Religious disputes, involving historical memory, and deeply divisive recent communal clashes, are not easy to resolve.
But the manner in which India got over the Ram Mandir versus the Babri Masjid dispute must be a unique template for the rest of the world. When the talks failed, the matter was left to the Supreme Court. The judgment, which finally came in November 2019, was a remarkable compromise.
It condemned the demolition of the Babri Masjid on December 6, 1992 and asked for all those responsible for this act to be prosecuted. The Ram Mandir Trust was awarded the disputed land for the building of the new temple.
Simultaneously, the country’s highest court also ordered that five acres of land should be allocated elsewhere for the construction of a mosque.
In a country where some 80 per cent of the population is Hindu, Shri Ram will finally get a temple in his name in his hometown and at his birthplace after a struggle for over a century through a hard fought legal title suit!
There were some commentators in the media who proclaimed that August 5, 2020, the date of the shilanyas of the temple, marked the death of secularism in India. Frankly, I consider all such remarks ludicrous.
Does secularism banish religious faith and worship in India? On the contrary, the Constitution guarantees both as part of our fundamental rights. If so, why should the building of a temple, pursuant to the decision of the highest court of the land, be the harbinger of such unredeemed doom?
The Muslim litigants, who were party to the judicial dispute, may not have been entirely happy about the final verdict, but they accepted it. The same “secular” commentariat has no objection if a mosque or a church is built. In the past, they had always maintained that a solution to the prolonged dispute should be found either through mutual accommodation or through a judicial verdict. Why then this pained hand wringing?
In fact, it is my firm conviction that it is precisely this kind of reflex reaction that does the greatest disservice to the cause of secularism in this country.
Perhaps, the problem with the critics is the pageantry that marked the ceremony. But this was hardly a chance that the BJP-RSS was going to miss.
A temple was becoming a reality after 136 years of struggle. Its consecration had to be done in accordance with Hindu rituals, and the entire ceremony was bound to be telecast live. There was criticism too about Prime Minister Narendra Modi’s participation in the function.
But the precedent of our first President, Rajendra Prasad, inaugurating the restored Somnath temple in Gujarat, in spite of the advice of then Prime Minister Jawaharlal Nehru against it, is telling. Secularism in our country is not about the absolute separation of the State and faith. It is about the fundamental freedom of following one’s faith, while respecting all other faiths.
Babu Rajendra Prasad was one of the most prominent followers of Mahatma Gandhi. He was uncompromisingly secular. But his evocative defence of his decision was simply this: “I believe in my religion and cannot cut myself away from it”.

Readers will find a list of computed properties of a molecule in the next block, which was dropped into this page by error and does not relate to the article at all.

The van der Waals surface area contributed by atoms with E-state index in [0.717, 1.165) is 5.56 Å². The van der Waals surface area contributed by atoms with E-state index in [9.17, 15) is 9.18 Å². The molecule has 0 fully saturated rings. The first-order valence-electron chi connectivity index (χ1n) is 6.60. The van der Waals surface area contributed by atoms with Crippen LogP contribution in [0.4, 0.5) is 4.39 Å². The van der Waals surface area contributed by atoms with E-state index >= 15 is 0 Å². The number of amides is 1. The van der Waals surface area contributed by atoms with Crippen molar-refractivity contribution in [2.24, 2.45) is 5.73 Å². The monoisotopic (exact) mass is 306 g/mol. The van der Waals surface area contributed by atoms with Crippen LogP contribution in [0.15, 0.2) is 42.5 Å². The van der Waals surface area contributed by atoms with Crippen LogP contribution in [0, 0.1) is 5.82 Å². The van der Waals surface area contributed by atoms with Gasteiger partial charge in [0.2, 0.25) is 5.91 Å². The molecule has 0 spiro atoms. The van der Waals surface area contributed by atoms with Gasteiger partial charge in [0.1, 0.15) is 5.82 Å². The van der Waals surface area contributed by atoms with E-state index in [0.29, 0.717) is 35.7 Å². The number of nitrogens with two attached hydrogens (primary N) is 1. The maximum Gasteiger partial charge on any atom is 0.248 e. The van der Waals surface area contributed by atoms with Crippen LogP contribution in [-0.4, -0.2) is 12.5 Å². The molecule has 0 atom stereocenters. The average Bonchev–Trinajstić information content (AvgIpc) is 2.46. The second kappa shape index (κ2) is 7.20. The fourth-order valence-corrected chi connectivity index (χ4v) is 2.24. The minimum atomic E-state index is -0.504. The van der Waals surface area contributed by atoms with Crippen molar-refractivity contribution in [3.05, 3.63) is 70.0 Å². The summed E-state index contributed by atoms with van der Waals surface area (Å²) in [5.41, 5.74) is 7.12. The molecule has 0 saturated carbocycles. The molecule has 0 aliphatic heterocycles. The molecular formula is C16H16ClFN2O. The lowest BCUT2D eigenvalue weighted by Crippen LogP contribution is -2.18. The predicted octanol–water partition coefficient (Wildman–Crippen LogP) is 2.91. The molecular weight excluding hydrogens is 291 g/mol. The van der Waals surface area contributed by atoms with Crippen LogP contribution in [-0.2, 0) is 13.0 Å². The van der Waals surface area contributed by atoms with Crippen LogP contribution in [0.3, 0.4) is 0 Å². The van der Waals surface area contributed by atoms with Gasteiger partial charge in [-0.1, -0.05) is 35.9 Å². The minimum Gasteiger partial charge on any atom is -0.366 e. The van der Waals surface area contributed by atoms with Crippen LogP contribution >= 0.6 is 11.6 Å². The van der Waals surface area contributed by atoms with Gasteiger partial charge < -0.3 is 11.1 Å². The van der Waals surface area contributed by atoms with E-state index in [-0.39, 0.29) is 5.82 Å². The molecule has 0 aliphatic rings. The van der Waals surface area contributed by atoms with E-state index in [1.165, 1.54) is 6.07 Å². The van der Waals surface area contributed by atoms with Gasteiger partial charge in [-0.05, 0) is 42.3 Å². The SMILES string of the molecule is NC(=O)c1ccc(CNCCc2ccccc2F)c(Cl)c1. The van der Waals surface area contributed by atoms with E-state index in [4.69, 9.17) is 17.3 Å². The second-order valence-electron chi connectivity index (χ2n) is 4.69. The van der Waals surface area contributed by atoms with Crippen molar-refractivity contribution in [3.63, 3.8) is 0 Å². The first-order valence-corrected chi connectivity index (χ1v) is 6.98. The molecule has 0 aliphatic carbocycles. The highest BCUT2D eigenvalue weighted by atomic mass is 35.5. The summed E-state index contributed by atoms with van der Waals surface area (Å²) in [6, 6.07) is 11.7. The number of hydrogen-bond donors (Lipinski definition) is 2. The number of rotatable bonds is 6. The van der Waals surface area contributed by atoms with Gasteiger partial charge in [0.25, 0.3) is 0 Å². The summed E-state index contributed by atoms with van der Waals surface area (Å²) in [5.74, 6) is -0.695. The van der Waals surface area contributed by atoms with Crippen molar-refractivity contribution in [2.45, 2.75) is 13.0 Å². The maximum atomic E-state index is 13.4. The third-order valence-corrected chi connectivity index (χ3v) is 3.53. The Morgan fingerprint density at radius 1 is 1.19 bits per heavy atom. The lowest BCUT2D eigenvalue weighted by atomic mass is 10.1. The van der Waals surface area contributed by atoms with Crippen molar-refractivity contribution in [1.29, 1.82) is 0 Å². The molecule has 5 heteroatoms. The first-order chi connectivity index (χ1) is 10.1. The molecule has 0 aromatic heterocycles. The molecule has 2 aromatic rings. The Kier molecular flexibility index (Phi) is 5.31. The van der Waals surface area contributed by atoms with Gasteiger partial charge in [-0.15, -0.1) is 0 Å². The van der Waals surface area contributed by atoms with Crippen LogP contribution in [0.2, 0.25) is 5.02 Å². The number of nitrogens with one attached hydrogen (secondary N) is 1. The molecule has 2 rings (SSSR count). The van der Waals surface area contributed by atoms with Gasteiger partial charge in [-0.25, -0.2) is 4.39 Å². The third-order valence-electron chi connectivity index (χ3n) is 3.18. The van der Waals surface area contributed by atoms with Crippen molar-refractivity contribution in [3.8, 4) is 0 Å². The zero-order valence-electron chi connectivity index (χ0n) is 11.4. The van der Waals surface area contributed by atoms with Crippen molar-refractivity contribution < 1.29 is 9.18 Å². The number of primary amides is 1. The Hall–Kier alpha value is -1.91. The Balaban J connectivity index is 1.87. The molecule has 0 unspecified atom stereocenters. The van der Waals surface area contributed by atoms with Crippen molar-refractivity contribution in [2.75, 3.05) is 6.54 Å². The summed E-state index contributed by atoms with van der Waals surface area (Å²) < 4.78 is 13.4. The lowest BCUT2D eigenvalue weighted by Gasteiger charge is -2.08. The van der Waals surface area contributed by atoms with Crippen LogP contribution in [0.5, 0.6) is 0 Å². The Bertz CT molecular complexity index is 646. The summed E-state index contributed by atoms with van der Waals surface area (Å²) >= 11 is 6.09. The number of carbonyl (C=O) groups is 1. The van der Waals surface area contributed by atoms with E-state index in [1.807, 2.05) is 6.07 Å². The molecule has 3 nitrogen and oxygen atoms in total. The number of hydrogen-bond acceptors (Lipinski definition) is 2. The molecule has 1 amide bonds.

In other words, just like Gandhiji, he did not see a contradiction between being a practising Hindu and the imperative to respect all religions.
Indeed, if one reads the debates of the Constituent Assembly on the question of secularism, this -- and not the European construct of a complete separation between the State and religion -- was the interpretation accepted by the vast majority of its members.
This being said, what is important for the future is a closure to the kind of communal politics that we have recently seen.
Devotees of Shri Ram would do well to remember that he was “maryada purushottam”, the very epitome of right conduct, the role model of correct behaviour. Shri Ram would never sanction irrational anger, unwarranted violence, or unnecessary vengeance, particularly against the weak or the innocent.
In fact, in Tulsidas’s Ramcharitmanas, there is a very significant line in the description of Ram Rajya: “sab nar karahin paraspar priti” (all human beings would harbour mutual affection for each other).
It is Shri Ram again who — in Tulsidas’ words — tells Bharat: “par hith saras dharam nahin bhai, par peeda sam nahin athamai” (there is no greater virtue than the welfare of others, and no greater sin than injury to others). This did not make him a passive god. He fought hard against injustice and defeated Ravan.
But even in this form, he harboured no personal enmity, and remained the embodiment of the saumya rasa, eternally in equipoise and equilibrium, rational and restrained, and certainly not the kind of person who would approve taking the law into one’s own hands.
Thus, when Prime Minister Modi in his speech at the ceremony said that Ram stands for the unity of India, it must be assumed that what he meant was that Ram, as the embodiment of mercy, compassion, justice and right conduct, must guide our actions in the future.
BJP ideologue Ram Madhav quotes Swami Chinmayananda to say that Ayodhya itself stands for “ayuddha” (non-war or peace), which should augur peace forever among all communities. If the otherwise noble greeting of Jai Shri Ram has been weaponised by illiterate bigots, Prime Minister Modi’s emphasis on Jai Siya Ram in Ayodhya on August 5 is a good sign.
We must remain vigilant to ensure that such sentiments are, indeed, implemented in the future. Hinduism, and its intrinsic tolerance for all faiths, would want that to happen....